A vivid commentary on Jewish survival and Jewish speech communities that will be enjoyed by the general reader, and is essential reading for students and researchers interested in the study of Middle Eastern languages, Jewish studies, and sociolinguistics.
Jasone Cenoz & Ulrike Jessner, editors (2000): English in Europe: The Acquisition of a Third Language, Multilingual Lingual Matters Ltd, xii, 271 pp. ISBN 1-85359-480-6 (hbk) 1-85359-479-2 (pbk)
Reviewed by: Malcolm A. Finney, California State University Long Beach
This text primarily addresses the issue of the spread of English as a lingua franca in continental Europe, with emphasis on its acquisition as a third language. The book is divided into four broad sections that contain useful information not only for researchers in acquisition, multilingualism, and education, but also for language planners and administrators.
The first section (chapters 1 and 2) examines the sociolinguistic implications of English as a third language Europe, particularly the growing status and implications of English as lingua franca. Chapter 1: ''The Spread of English and the Growth of Multilingualism with English in Europe'' (by Charlotte Hoffmann) looks at the spread of the different varieties of English in Europe and the diglossic relationship that currently exists between English and other languages in non-English-speaking European countries. The chapter outlines the expanding influence of English in various domains including education, science, commerce, sports, entertainment, tourism, etc.
Chapter 2: ''English as a European Lingua Franca: Current Realities and Existing Dichotomies'' (by Alan James) examines the factors that sometimes necessitate the use of a neutral language (English) as lingua franca in some European countries. The chapter discusses the numerous factors, including function, context, and age, that influence language choice by individuals. The chapter further discusses other issues relevant to the development of competence in English such as the Basic Interpersonal Communication Skills (BICS)/Cognitive Academic Language Proficiency (CALP) distinction proposed by Cummins (1977, 1981). This was not neatly tied in to the major theme of the chapter however.
The second section (chapters 3-5) evaluates the cognitive (positive and negative) implications of multilingualism. Chapter 3: ''Research on Multilingual Acquisition (by Jasone Cenoz) focuses on the different forms and notions of multilingualism and the different routes taken by learners in achieving trilingualism. Cummins' Developmental Interdependence Hypothesis is revisited and research studies cited in the chapter indicate a positive correlation between competence in L1 and L2 and success in L3 acquisition.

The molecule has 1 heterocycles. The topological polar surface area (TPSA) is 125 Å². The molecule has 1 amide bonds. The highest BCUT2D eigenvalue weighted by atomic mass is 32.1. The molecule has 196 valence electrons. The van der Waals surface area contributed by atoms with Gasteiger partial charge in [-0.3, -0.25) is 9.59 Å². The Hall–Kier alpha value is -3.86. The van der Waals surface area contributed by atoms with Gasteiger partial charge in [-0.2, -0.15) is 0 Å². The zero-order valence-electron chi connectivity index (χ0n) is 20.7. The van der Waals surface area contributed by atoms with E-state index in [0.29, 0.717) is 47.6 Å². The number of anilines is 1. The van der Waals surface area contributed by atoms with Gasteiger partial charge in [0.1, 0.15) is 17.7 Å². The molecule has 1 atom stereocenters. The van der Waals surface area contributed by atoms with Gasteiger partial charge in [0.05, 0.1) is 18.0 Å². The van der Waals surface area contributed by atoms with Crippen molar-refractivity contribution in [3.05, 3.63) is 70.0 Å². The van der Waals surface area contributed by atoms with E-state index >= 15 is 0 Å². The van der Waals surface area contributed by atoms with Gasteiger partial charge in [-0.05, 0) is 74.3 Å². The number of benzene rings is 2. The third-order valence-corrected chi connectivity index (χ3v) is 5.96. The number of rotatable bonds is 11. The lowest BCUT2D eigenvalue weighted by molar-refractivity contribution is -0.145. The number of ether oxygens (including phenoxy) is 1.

In Chapter 4: ''Putting Language Proficiency in its Place: Responding to Critiques of the Conversation/Academic Language Distinction'', Jim Cummins addresses the criticism levied against his dual language proficiency distinction (BICS vs. CALP), a popular theme of this text. He discusses these proficiencies within the context of trilingual education and warns of potentially negative consequences of premature withdrawal of children from bilingual, trilingual, and transitional programs.
Chapter 5: ''The Dynamics of Third Language Acquisition'' (by Philip Herdina & Ulrike Jessner) examines the different factors that trigger variation in multilingual acquisition. Different learners apply different processes and strategies. They argue for a more complex process for third language acquisition, which is distinct from that for second language acquisition.
Section three (chapters 6-8) looks at research on the acquisition of English as L3 by subjects with diverse European languages as L1 and L2 and the psycholinguistic implications of developing competence in L3. Chapter 6: ''Metaphorical Competence in Trilingual Language Production'' (by Istvan Kecskes & Tunde Papp uses a longitudinal study to evaluate metaphorical density in L2 and L3. The chapter makes a distinction between being multilingual and being multicompetent. The latter implies a 'common underlying conceptual base' (p. 99) for all languages. This chapter contains useful information but may be too technical for those with limited background in multilingualism.
In chapter 7: ''Word-Fragment Completions in Second and Third Language: A Contribution to the Organization of the Trilingual Speaker's Lexicon'', Ute Schonpflug focuses on the structure of the trilingual lexicon. The chapter discusses the interdependence and independence of the three lexical systems and how this may be influenced by degree of competence in all three languages.
Chapter 8: ''Toward the Construction of a Theory of Cross-Linguistic Transfer'' (by Christine Bouvy) is based on a topic that has received modest attention in acquisition and multilingual studies: Cross- linguistic influence of L2 in L3. Making reference to a research study, Bouvy acknowledges relatively low frequency of L2-L3 transfer compared to L1-L2 transfer. The conclusions of this chapter may be misleading however since transfer may be triggered by a number of factors including perceived similarities and differences between L2 and L3 by the learner. Perceived similarities generally trigger transfer. Bouvy also concludes that L2-L3 transfer is a feature of language use, not structure.